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Boeing, UAE partners make progress with oilseed halophytes as feedstock for renewable jet fuel; desert plants fed by seawater

23 January 2014

Boeing and research partners in the United Arab Emirates have made breakthroughs in sustainable aviation biofuel development, finding that desert plants fed by seawater (the oilseed-producing halophyte Salicornia bigelovii) can produce biofuel more efficiently than other well-known feedstocks. (Earlier post.) The Sustainable Bioenergy Research Consortium (SBRC), affiliated with the Masdar Institute of Science and Technology in Abu Dhabi, will test these findings in a project that could support biofuel crop production in arid countries, such as the UAE.

S. bigelovii is a leafless, C3, succulent annual salt marsh plant that produces an oilseed on seawater irrigation in coastal desert environments; the oil from the seeds is suitable for biofuel production. Yields on seawater are similar to conventional oilseeds under ideal conditions. SBRC research also found that the entire shrublike plant (i.e., its lignocellulosic biomass as well as the the oil) can be turned into biofuel effectively.

As reported in 2012 by Masdar researchers, while halophytes such as Salicornia bigelovii have the potential to produce biofuel feedstocks such as oils from its seeds and sugars from its biomass, the high salinity of the plant have challenged the existing methods for production of cellulosic biofuels.

Laboratory experiments at Masdar Institute on removing the salt from the plant has led to some interesting findings. The liquid fraction obtained after pretreatment contains 2.6 times more ash than the solid fraction. Preliminary extractives analysis demonstrates that most of the salt can be removed by controlling two factors; firstly time of the initial washing and secondly, salinity of the water being used. The effect of temperature has also been studied during these experiments. By repetitive washing (in Soxhlet apparatus), the ash in the solid fraction is reduced to 6% as compared to the feed which ranges between 16-37 %. Results achieved using strong acid hydrolysis and high performance liquid chromatography analysis confirm 22% glucan, 18% xylan, 16% arabinan, and 13% lignin in the extractives-free biomass. These numbers indicate that S. bigelovii could be a very suitable feedstock for bioenergy processes such as gasification, BIO-SPK, or bio-energy fermentation.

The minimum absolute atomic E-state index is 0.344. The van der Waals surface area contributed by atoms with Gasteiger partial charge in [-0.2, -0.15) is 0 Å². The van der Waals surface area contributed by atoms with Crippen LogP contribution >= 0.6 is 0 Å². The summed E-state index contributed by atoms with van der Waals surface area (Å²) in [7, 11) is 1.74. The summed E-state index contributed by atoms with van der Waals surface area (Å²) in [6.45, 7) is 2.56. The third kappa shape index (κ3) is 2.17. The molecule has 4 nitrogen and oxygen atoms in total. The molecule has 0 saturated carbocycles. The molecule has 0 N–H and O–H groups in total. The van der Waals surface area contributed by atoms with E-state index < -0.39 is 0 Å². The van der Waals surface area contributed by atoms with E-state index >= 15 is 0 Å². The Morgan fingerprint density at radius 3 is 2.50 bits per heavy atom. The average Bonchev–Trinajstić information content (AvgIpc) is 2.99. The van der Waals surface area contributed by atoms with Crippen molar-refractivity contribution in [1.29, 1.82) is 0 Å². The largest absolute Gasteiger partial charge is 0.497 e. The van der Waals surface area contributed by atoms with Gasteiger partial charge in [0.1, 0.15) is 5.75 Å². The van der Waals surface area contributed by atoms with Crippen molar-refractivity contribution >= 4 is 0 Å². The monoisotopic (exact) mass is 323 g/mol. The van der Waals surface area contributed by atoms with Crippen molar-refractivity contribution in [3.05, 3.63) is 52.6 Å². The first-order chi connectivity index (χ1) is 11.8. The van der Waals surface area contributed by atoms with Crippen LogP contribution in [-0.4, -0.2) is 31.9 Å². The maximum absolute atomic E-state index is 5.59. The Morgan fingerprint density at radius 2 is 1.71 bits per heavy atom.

—Chaturvedi et al. (2012)

The Masdar researchers have now published a new paper (Cybulska et al., 2014) in which they report that composition of the washed S. bigelovii biomass was comparable to traditional lignocellulosic biomasses with relatively high glucan and xylan content (26 and 22 g/100 gDM, respectively) but with lower lignin content (7 g/100 gDM).

They subjected the washed feedstock to hydrothermal pretreatment, producing highly digestible (up to 92% glucan-to-glucose conversion) and fermentable (up to 100% glucose-to-ethanol conversion) fiber fractions. Liquid fractions obtained in the pretreatment did not show inhibition towards Saccharomyces cerevisiae.

No significant differences among the enzymatic convertibility and microbial fermentability of the fibers as well as low xylose recoveries suggest that lower severity pretreatment conditions could be exploited for S. bigelovii.

—Chaturvedi et al. (2014)

Iseas
The ISEAS concept. Click to enlarge.

In the coming year, SBRC scientists will create a test ecosystem (Integrated Saltwater Energy and Agricultural Systems, ISEAS) to support the development and commercialization of biofuel sources for aviation and co-products by planting two crops of halophytes in Abu Dhabi’s sandy soil.

Waste seawater from a fish and shrimp farm will nourish the halophytes that clean the water as they grow. The water will next flow into a field of mangroves before returning to the ocean. Both crops would be converted into aviation biofuel using SBRC research findings.

Plants called halophytes show even more promise than we expected as a source of renewable fuel for jets and other vehicles. The UAE has become a leader in researching desert land and seawater to grow sustainable biofuel feedstocks, which has potential applications in other parts of the world. This project can have a global impact, since 97 percent of the earth’s water is ocean and 20 percent of the earth’s land is desert.